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Writing Better Content Faster
Posted on July 25th 2014
Don’t we all want to write awesome content faster and more consistently? Yes.
I’m not referring to business-style blog posts, either, but anything you throw out to social media, your press releases, website content, and other material you publish on a regular basis. Time is, after all, the one thing separating us from publishing share-worthy material to billions of readers (see: exaggeration).
Regardless of how fast we’re able to type out a blog post, it’s still crucial that the content is actually effective, informative, entertaining, and attracts readers while encouraging shares. How do we do that? Well, I’ve come up with a few ideas I thought other writers (content or otherwise) would like to hear:
1. Kill the Routine
Nothing kills creativity like routine. Unfortunately, routine is an important way to achieve consistency.
This paradox somewhat refers to what I call the “shower idea,” or when you come up with an awesome idea in the shower and can’t stop thinking about it. Then, once you dry off, you realize A) That idea was terrible or B) You completely forget what the idea was.
The point here is that inspiration can come at the strangest times in the least expected places. Why? Because routine is absolutely mind numbing.
If you’re a blogger or working on a high-priority project, don’t expect to produce your best (and quickest) work at 8 a.m. More likely, you’ll find that perfect opening and topic when you’re waiting in line for your mid-day coffee.
2. Deadlining & Incentive
Routine kills creativity, though in the grand scheme of professional life deadlines are a very real thing. Pressure, as reporters and journalists may tell you, is one of the best ways to crank out that long-awaited project.
Like in school, just about every student would wait to write that boring paper until the night before it was due. Time, then, is on your side when you’re working against the clock.
Incentives are another useful way to write better faster. We each have our own incentive buttons, of course, and if it’s that leftover bowl of chili in your office fridge then more power to you.
3. Destroy Distractions
Writing is as mental as it is a physical process. Gluing yourself to that chair, moving your fingers in angular motions hundreds of keystrokes at a time, and not clicking your “Facebook” tab is challenging enough.
But distractions are something online marketers and modern web-writers have to deal with. For one, most of us work on and use the Internet eight hours a day. How can we avoid something so important?
That’s a question we all can relate to, so I also suggest some tips to avoid those ever-present smaller distractions as well. These include:
- Write away from other people, even if it’s in an empty conference room or broom closet.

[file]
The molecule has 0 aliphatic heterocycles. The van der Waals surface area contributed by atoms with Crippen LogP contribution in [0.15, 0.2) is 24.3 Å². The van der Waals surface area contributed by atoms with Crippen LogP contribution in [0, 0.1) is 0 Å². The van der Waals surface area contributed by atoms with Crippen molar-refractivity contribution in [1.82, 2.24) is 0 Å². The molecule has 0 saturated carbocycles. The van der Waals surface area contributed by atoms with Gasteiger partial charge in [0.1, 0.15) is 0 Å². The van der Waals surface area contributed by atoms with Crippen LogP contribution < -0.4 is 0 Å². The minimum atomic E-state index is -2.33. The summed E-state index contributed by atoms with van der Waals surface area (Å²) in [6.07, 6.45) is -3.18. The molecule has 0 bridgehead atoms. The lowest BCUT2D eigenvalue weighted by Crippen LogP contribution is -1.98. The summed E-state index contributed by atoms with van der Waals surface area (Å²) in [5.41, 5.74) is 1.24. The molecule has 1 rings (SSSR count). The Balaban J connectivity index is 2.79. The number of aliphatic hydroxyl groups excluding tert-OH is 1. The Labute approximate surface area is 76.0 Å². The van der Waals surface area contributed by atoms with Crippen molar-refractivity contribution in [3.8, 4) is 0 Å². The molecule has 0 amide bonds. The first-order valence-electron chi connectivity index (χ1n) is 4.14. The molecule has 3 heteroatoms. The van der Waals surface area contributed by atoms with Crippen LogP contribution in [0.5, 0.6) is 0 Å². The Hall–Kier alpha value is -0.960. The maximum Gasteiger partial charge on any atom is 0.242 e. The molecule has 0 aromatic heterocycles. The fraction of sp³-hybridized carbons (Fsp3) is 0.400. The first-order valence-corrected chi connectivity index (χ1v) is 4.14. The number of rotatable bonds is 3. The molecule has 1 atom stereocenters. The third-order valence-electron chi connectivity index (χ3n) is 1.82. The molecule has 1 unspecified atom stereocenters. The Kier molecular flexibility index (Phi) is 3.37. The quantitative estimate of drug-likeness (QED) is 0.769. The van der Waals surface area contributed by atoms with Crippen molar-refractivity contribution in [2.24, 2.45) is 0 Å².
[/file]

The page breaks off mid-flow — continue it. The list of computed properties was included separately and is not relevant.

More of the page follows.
- Turn off spellcheck. This allows you to write freely and forces you to go back and edit later. (No one likes those blue squiggly lines, anyway.)
- Find a comfortable — but not too comfortable — chair.
- lean your desk, fill up the water bottle and coffee mug, and take care of petty chores to get rid of petty stressors.
- TURN OFF YOUR CELL PHONE!
I am not a huge advocate of outlining what I write, though when I do take the time to lay out my posts I see major benefits. For one, when I know what I’m going to cover next in a post I have something to write to instead of drawing out a previous topic (and worrying about word count).
When pre-outlining, it’s important to start with a Question and an Answer. Like these:
- Q: What kinds of tricks should writers know about for writing better and faster? Why should they care?
- A: Routine is terrible, outlining is important, distractions and deadlines have different effects. They should care because it will help ease writing stress.
See? It’s that easy.
If you want to go all out, you can beef up your outline by listing out each sub-section and the key terms, concepts, and ideas you want to discuss. Outlining is also important when you’re doing the classic “10 Tips” and similar posts, not to mention the fact you have no reason to stop writing when you know what happens next.
Chill out, relax, sit back — there’s no greater advice for writing better faster, especially if you’re a high-stress blogger or content marketer. Very little good comes from taking things too seriously. If you’re worried about being sloppy, don’t — that’s why revision exists.
Relaxing your language helps tremendously. Besides, who wants to read newspaper-esque, robotic articles on the Internet?
*For the writers out there, I put together an infographic on this very topic on a completely unrelated blog of mine over here.